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Manchester United against Arsenal was once the biggest fixture in the Premier League — a clash between two heavyweights that defined the competition and forged the reputations of Sir Alex Ferguson and Arsene Wenger, Roy Keane and Patrick Vieira and many others. But when the two clubs meet at Old Trafford on Monday, it will be encounter between two giants who have lost their way, with a game that used to decide the title now potentially a battle to avoid the dubious distinction of finishing sixth.
Between 1996 and 2004, the two clubs won nine titles between them, but United have not lifted the Premier League trophy since 2013, while Arsenal’s drought stretches back to when the “Invincibles” were crowned champions in 2004 without suffering a league defeat.
So, as they prepare to renew hostilities on Monday, what has caused the decline for each club and how long will it take United and Arsenal to get back to the top?
Why has it gone wrong?
Complacency, poor planning and bad decisions, stemming back to Sir Alex Ferguson’s retirement in May 2013, were the root cause of United’s current malaise. There was a misguided belief within Old Trafford that a post-Ferguson slump would be a short-term blip, extending to little more than a year or two without a major trophy, but that complacency fed into the poor forward planning and United allowed themselves to fall behind their rivals while they waited for something to happen.
But having fallen off the pace, United threw money at the problem, making several ill-judged signings — Angel Di Maria, Bastian Schweinsteiger, Alexis Sanchez to name just three — and are now onto their fourth permanent manager since Ferguson, with the club marooned in the doldrums.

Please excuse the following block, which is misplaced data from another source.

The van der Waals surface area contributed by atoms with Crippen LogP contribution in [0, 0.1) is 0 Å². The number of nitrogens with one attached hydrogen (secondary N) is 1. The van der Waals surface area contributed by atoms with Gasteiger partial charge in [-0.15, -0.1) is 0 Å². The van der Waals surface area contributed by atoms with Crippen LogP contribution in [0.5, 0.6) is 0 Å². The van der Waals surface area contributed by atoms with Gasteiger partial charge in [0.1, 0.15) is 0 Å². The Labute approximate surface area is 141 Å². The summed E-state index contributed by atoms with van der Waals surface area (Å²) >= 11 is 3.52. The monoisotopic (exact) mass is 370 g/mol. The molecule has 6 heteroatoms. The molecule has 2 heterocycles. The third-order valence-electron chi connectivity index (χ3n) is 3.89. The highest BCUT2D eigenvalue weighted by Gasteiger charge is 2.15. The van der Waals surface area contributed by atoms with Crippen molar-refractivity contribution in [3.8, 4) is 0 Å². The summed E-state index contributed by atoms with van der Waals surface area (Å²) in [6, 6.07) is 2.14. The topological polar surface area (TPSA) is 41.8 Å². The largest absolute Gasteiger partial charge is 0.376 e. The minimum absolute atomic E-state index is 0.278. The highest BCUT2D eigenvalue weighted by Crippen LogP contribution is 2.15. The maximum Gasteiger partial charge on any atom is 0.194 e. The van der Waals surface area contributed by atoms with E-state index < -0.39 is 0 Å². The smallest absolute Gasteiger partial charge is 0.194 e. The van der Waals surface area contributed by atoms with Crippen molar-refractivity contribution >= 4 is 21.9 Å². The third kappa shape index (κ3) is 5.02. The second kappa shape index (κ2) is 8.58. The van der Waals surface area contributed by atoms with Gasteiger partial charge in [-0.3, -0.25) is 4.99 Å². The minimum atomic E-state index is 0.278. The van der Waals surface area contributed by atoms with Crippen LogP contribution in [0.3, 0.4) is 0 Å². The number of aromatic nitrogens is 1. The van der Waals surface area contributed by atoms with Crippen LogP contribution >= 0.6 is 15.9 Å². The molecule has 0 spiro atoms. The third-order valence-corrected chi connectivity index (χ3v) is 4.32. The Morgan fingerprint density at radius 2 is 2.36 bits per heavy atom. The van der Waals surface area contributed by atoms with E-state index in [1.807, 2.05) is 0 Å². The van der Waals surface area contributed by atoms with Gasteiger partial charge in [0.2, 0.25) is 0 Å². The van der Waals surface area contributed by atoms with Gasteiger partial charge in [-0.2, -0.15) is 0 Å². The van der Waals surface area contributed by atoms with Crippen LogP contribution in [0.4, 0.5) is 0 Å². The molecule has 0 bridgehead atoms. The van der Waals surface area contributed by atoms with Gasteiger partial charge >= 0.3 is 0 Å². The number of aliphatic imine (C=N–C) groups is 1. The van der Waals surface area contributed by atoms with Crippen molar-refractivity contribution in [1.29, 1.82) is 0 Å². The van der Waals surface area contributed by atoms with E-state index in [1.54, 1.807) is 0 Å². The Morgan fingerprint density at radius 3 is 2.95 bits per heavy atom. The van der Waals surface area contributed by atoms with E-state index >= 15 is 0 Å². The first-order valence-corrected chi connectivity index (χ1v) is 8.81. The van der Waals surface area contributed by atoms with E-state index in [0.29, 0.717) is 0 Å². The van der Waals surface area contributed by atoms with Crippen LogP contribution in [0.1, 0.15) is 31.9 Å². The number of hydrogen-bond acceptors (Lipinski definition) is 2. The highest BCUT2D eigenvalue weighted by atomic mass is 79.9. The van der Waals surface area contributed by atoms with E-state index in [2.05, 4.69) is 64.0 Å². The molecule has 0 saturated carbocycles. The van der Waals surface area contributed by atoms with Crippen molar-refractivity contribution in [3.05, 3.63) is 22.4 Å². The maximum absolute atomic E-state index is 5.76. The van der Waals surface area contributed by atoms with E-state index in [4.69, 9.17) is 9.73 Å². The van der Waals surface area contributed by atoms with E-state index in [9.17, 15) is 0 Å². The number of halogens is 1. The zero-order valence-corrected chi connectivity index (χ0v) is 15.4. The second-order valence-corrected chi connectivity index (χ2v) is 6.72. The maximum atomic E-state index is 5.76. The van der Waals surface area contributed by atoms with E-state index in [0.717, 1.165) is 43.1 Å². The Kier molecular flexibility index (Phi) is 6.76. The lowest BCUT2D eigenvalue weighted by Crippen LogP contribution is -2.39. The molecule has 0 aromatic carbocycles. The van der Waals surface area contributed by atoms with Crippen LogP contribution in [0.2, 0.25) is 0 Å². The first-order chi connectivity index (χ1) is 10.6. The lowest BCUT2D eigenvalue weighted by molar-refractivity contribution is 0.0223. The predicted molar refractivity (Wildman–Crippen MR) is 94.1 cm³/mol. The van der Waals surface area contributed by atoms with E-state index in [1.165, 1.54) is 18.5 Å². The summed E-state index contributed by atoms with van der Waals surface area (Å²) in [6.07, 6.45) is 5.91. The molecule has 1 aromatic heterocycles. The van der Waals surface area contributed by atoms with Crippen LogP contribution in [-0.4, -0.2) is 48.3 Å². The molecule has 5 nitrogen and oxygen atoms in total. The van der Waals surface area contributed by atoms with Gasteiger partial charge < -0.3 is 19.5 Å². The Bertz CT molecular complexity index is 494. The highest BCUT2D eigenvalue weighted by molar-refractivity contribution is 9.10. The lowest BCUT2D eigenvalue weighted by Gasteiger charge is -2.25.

Arsene Wenger’s reign as manager ran perhaps three years too long, despite the obvious need for change during the final seasons of the Frenchman’s 21-year spell in charge. But the move to the Emirates Stadium from Highbury in 2006, while crucial for the club’s growth, hit Arsenal hard from a financial perspective and forced the sale of top players such as Cesc Fabregas, Samir Nasri and Robin van Persie.
Wenger failed to successfully replace those stars, with Arsenal unable to compete with the likes of United, Chelsea and Manchester City in the transfer market. But if he had been replaced earlier, the drift of his latter years could have been avoided, thereby leaving the club in a stronger position.
Changes that need to be made
There are problems in every area of the pitch, and United must also find a way to address the recruitment failings that have led to their squad being so imbalanced and light on quality. The club have been looking to hire a technical director, charged with improving player recruitment, for almost a year, but until that key appointment is made, they will continue to miss out on the best players. In terms of what manager Ole Gunnar Solskjaer needs, it may take three to four transfer windows to make United’s squad competitive again; a well-connected technical director could reduce the time required.
Arsenal are ahead of United in terms of their recruitment structure, having reshaped that area of the club during the final years of Wenger’s reign with the appointment of Raul Sanllehi as head of football. Unai Emery has yet to impose a clear tactical plan since replacing Wenger over a year ago, however, and the rebuilding work at the club is unlikely to bear fruit until he can find a way to make his team play. Right now, it is little different to the final days of Wenger: Exciting going forward, but weak at the back.